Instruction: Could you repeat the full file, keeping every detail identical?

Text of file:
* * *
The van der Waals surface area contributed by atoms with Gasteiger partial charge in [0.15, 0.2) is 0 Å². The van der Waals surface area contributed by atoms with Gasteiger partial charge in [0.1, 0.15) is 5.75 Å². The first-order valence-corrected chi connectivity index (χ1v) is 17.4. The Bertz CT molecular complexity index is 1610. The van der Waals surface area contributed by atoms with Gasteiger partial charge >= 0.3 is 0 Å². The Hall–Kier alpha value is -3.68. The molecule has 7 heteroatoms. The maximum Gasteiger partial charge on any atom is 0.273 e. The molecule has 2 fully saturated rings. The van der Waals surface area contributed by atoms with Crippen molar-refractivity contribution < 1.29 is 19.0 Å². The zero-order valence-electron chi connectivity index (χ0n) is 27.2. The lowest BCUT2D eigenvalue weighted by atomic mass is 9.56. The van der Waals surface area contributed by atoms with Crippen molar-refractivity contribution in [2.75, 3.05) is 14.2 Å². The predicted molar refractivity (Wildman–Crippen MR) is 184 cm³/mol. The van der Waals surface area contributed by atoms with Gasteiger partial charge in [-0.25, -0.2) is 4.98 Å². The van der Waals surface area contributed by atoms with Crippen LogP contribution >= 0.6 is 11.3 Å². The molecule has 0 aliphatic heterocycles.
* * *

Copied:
The van der Waals surface area contributed by atoms with Gasteiger partial charge in [0.15, 0.2) is 0 Å². The van der Waals surface area contributed by atoms with Gasteiger partial charge in [0.1, 0.15) is 5.75 Å². The first-order valence-corrected chi connectivity index (χ1v) is 17.4. The Bertz CT molecular complexity index is 1610. The van der Waals surface area contributed by atoms with Gasteiger partial charge >= 0.3 is 0 Å². The Hall–Kier alpha value is -3.68. The molecule has 7 heteroatoms. The maximum Gasteiger partial charge on any atom is 0.273 e. The molecule has 2 fully saturated rings. The van der Waals surface area contributed by atoms with Crippen molar-refractivity contribution < 1.29 is 19.0 Å². The zero-order valence-electron chi connectivity index (χ0n) is 27.2. The lowest BCUT2D eigenvalue weighted by atomic mass is 9.56. The van der Waals surface area contributed by atoms with Crippen molar-refractivity contribution in [2.75, 3.05) is 14.2 Å². The predicted molar refractivity (Wildman–Crippen MR) is 184 cm³/mol. The van der Waals surface area contributed by atoms with Gasteiger partial charge in [-0.25, -0.2) is 4.98 Å². The van der Waals surface area contributed by atoms with Crippen LogP contribution >= 0.6 is 11.3 Å². The molecule has 0 aliphatic heterocycles.